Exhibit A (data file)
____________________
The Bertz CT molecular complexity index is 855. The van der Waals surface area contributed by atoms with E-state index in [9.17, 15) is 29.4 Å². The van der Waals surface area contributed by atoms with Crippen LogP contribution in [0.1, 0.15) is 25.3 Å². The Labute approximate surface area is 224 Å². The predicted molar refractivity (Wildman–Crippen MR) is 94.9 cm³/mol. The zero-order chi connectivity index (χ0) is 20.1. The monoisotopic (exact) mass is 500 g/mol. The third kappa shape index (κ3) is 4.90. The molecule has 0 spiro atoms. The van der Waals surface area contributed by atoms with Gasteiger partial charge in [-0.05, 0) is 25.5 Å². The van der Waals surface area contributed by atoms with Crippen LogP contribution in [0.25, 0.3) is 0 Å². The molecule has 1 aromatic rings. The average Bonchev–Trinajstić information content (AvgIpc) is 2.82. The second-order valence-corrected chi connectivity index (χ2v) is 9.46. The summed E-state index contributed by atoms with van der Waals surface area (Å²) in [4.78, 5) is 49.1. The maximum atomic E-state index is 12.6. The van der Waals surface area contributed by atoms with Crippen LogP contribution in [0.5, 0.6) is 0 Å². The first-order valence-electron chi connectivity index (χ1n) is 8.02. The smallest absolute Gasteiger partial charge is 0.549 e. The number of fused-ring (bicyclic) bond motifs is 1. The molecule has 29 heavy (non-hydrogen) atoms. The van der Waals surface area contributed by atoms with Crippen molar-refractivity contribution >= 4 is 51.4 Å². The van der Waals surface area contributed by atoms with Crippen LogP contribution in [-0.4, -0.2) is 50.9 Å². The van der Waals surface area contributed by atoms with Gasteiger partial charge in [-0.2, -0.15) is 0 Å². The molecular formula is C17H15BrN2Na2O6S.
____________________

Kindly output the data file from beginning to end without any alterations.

The Bertz CT molecular complexity index is 855. The van der Waals surface area contributed by atoms with E-state index in [9.17, 15) is 29.4 Å². The van der Waals surface area contributed by atoms with Crippen LogP contribution in [0.1, 0.15) is 25.3 Å². The Labute approximate surface area is 224 Å². The predicted molar refractivity (Wildman–Crippen MR) is 94.9 cm³/mol. The zero-order chi connectivity index (χ0) is 20.1. The monoisotopic (exact) mass is 500 g/mol. The third kappa shape index (κ3) is 4.90. The molecule has 0 spiro atoms. The van der Waals surface area contributed by atoms with Gasteiger partial charge in [-0.05, 0) is 25.5 Å². The van der Waals surface area contributed by atoms with Crippen LogP contribution in [0.25, 0.3) is 0 Å². The molecule has 1 aromatic rings. The average Bonchev–Trinajstić information content (AvgIpc) is 2.82. The second-order valence-corrected chi connectivity index (χ2v) is 9.46. The summed E-state index contributed by atoms with van der Waals surface area (Å²) in [4.78, 5) is 49.1. The maximum atomic E-state index is 12.6. The van der Waals surface area contributed by atoms with Crippen LogP contribution in [0.5, 0.6) is 0 Å². The first-order valence-electron chi connectivity index (χ1n) is 8.02. The smallest absolute Gasteiger partial charge is 0.549 e. The number of fused-ring (bicyclic) bond motifs is 1. The molecule has 29 heavy (non-hydrogen) atoms. The van der Waals surface area contributed by atoms with Crippen molar-refractivity contribution >= 4 is 51.4 Å². The van der Waals surface area contributed by atoms with Crippen LogP contribution in [-0.4, -0.2) is 50.9 Å². The van der Waals surface area contributed by atoms with Gasteiger partial charge in [-0.2, -0.15) is 0 Å². The molecular formula is C17H15BrN2Na2O6S.